gainithir

Definition from Wiktionary, the free dictionary
Jump to navigation Jump to search

Old Irish[edit]

Etymology[edit]

From Proto-Celtic *ganyetor, from Proto-Indo-European *ǵn̥h₁yétor, deponent present of *ǵenh₁-.

Verb[edit]

gainithir (conjunct ·gainedar, verbal noun gein)

  1. to be born
    • c. 750-800, Tairired na nDessi from Rawlinson B 502, published in "The Expulsion of the Dessi", Y Cymmrodor (1901, Society of Cymmrodorion), edited and with translations by Kuno Meyer, vol. 14, pp. 104-135, paragraph 8
      B[irt] Cui[ni]u ingin dó .i. Eithne Úatha[ch]. Bæ Bri mac Bairceda in druí isin dún in aidchi ro·genair Eithne.
      Cuiniu bore a daughter to [Crimthann], i.e. Eithne the Dread. The druid Bri, son of Baircid, was in the fort in the night when Eithne was born.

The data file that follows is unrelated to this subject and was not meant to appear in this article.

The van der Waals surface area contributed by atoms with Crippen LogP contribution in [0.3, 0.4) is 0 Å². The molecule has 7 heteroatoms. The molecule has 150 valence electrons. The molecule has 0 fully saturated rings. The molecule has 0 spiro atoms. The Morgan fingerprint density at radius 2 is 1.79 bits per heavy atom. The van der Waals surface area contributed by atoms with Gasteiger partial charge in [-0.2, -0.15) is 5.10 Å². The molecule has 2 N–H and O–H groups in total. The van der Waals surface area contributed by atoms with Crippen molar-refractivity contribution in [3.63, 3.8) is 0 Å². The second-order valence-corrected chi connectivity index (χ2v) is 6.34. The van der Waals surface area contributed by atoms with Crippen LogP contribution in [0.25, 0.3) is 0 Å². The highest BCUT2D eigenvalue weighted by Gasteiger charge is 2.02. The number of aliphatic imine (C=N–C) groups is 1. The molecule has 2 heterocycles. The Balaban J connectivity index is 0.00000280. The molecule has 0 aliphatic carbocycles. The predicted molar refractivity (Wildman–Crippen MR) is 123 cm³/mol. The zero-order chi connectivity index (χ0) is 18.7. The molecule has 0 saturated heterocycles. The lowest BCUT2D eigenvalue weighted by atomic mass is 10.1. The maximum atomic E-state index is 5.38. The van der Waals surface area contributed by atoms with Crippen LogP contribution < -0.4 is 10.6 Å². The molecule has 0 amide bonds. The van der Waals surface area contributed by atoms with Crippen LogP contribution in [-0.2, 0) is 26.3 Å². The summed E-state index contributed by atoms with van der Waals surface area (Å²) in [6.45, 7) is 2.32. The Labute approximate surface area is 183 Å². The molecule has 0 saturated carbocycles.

• c. 800, Würzburg Glosses on the Pauline Epistles, published in Thesaurus Palaeohibernicus (reprinted 1987, Dublin Institute for Advanced Studies), edited and with translations by Whitley Stokes and John Strachan, vol. I, pp. 499–712, Wb. 11a17
      .i. a n-ail inna ndead ɫ. int uisque iarsin ganim ɫ. is hé Crist ro·genir post.
      [describing a rock] i.e. their rock behind them, or the water along the sand, or it is Christ who was born post.
    • c. 800–825, Diarmait, Milan Glosses on the Psalms, published in Thesaurus Palaeohibernicus (reprinted 1987, Dublin Institute for Advanced Studies), edited and with translations by Whitley Stokes and John Strachan, vol. I, pp. 7–483, Ml. 44a11
      .i. intan do·fuissemar sechtair a síl-sin ⁊ gainethar hón mathir is and is ainm dó fructus.
      i.e. when that seed is brought forth and is born of the mother, it is then that its name is fructus.

Inflection[edit]

Derived terms[edit]

Descendants[edit]

  • Irish: gin
  • Scottish Gaelic: gin

References[edit]